When it comes to electing First Nations people from British Columbia to the Legislature or Parliament, all political parties have to do better.
The right of First Nations to vote was finally acknowledged in 1949 in BC (not until 1960 federally). Nisga’a Frank Calder was elected from the riding of Atlin in 1949, representing the CCF. He served most of the next 30 years as MLA from that riding. In 1972, he was the first aboriginal person appointed to cabinet in BC, though was later removed by Premier Dave Barrett. According to a biography of Calder, the NDP moved on from Calder, nominating another candidate in the 1975 election. Calder left the NDP, joined the Social Credit Party, and was elected for the last time. A recipient of the Order of Canada and the Order of British Columbia, Calder’s career deserves more attention, which included his leadership role in the Calder case, massively significant to the recognition of aboriginal rights and land claims.
Yet few others have followed in Calder’s wake. Larry Guno was elected as an NDP MLA from Atlin between 1986-1991 but did not run again. Until Melanie Mark was elected in the Mt. Pleasant by-election, there had been no First Nations representation since 1991 in the BC Legislature. I was hopeful that Marian Wright, a former Chief, would succeed for the BC Liberals in 2009 in North Island but she fell short.
The story federally from BC isn’t any better. Len Marchand was elected as a Liberal in Kamloops amidst the first round of Trudeamania in 1968. He held the seat twice, and until 2015, had been the only Liberal to represent a seat in the Interior for decades. Len went on to serve in the Senate. He passed away last year, but left a considerable legacy. In particular, he was a strong advocate for First Nations representation in Parliament. He made an important point – First Nations populations are scattered across Canada with diluted voting strength on a riding by riding basis. It was no coincidence that the only riding to elect a First Nations person was the one riding where First Nations had the numbers . Len thought that aboriginal people should have guaranteed representation based on their proportion of the population. It’s an interesting point and it remains to be seen if recent advances in representation make such a guarantee a moot point.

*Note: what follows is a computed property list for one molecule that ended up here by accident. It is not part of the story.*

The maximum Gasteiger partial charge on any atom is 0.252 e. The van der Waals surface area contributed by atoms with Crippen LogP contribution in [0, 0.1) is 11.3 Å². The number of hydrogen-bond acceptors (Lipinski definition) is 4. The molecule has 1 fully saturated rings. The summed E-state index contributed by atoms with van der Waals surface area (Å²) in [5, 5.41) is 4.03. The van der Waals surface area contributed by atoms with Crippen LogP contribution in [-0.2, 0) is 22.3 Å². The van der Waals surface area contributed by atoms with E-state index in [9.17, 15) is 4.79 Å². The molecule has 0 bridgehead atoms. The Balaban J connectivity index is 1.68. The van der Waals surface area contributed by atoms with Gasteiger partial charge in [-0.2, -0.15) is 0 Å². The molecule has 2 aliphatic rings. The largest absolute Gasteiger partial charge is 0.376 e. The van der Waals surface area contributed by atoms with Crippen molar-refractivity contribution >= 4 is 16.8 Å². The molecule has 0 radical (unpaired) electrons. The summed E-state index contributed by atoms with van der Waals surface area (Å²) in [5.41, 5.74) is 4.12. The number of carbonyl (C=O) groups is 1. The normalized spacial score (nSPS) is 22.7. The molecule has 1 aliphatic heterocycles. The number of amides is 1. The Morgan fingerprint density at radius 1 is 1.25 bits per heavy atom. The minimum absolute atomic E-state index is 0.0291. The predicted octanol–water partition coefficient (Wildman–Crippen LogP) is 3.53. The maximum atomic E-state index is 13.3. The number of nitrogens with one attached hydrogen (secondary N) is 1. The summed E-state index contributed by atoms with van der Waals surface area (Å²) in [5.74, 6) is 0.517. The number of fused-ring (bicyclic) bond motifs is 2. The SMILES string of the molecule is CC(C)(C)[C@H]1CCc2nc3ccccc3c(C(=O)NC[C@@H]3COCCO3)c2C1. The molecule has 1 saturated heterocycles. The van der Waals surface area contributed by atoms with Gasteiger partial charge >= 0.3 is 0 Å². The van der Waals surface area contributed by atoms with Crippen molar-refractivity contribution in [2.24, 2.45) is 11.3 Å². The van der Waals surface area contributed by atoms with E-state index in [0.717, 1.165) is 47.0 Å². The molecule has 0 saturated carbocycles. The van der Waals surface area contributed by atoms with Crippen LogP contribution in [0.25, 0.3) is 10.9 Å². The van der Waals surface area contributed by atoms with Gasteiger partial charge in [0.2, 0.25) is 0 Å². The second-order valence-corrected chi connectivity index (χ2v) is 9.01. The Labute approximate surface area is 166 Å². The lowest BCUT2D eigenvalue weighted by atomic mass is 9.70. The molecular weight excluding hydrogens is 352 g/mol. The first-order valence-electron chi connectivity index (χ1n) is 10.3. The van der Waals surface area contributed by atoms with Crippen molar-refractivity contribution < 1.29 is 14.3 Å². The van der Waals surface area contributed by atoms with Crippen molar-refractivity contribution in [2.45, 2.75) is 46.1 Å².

Marchand had been the only First Nations person elected to Parliament from BC, ever, until 2015. Jody Wilson-Raybould became the second, and the first First Nations woman elected from BC since Confederation. She busted through the ceiling and then some, with her appointment as Minister of Justice.
Today, there is a heightened awareness and advocacy for aboriginal representation in our institutions. Provincial legislatures are starting to see higher levels of representation as is the federal Parliament. Groups and networks have formed to promote indigenous representation.
But what about BC and this election? Premier Christy Clark has made it a priority to recruit First Nations leaders to run as candidates. She has three strong candidates running in seats held by the NDP that can be described as ‘swing’, meaning they should be close races. Former Haisla Chief Councillor Ellis Ross is running in Skeena; Wanda Good, who has served as a deputy Chief and an advocate for First Nations women, is running in Stikine; and former Nanwakolas Council president Dallas Smith is running in North Island.
The Premier took some flak for appointing Ellis Ross as candidate in Skeena. She did it because she felt she needed a leader like Ellis in the Legislature. She went out and recruited Wanda and Dallas to the team as well, and ensured they have local teams to support them. This week, the BC Liberals launched a 30-second TV spot promoting their First Nations candidates. The party is making the election of these candidates a priority.
The NDP nominated and elected Melanie Mark in the Mt. Pleasant by-election. Mark became the first First Nations woman elected to the BC Legislature which, like the election of Wilson-Raybould, was long, long overdue.
But then there is the curious case of the Fraser-Nicola riding. Chief Aaron Sam of the Lower Nicola Indian Band, a lawyer, sought the NDP nomination. NDP Leader John Horgan asked former MLA Harry Lali to stand down and make way for Sam. Lali refused. At this point, Horgan has a choice. He can override Lali and appoint Sam, or he can let it play out. Horgan let it play out and Lali, a four-term former MLA, got the votes.
Simply put, Horgan did not make the nomination of Chief Aaron Sam a top priority. If he wanted to make it happen, he could have. The NDP can claim ‘local democracy’ but its nomination process is already a shambles when it comes grassroots democracy. NDP minority-preference rules have already caused confusion and resentment in places like Columbia River-Revelstoke, Cowichan Valley, and Skeena. I understand Horgan’s choice. Nomination politics can be messy and Harry Lali would surely have not gone quietly into the night. It just means one less First Nations leader seeking a seat in the Legislature, which is too bad considering our history. It also means one less leadership moment for Horgan, especially at a time his party should be looking for renewal.
Premier Clark stuck her neck out and is proudly campaigning alongside three strong First Nations candidates. So far the Greens (including Deputy Leader Adam Olsen) and NDP have two First Nations candidates each, perhaps more will emerge. Let’s hope all parties in the future stick their necks out when necessary to get First Nations candidates on the ballot and into the Legislature. It would make a difference. From my side of the ledger, I hope to see Ellis, Wanda, and Dallas elected on May 9th.
BC Liberal candidates on video: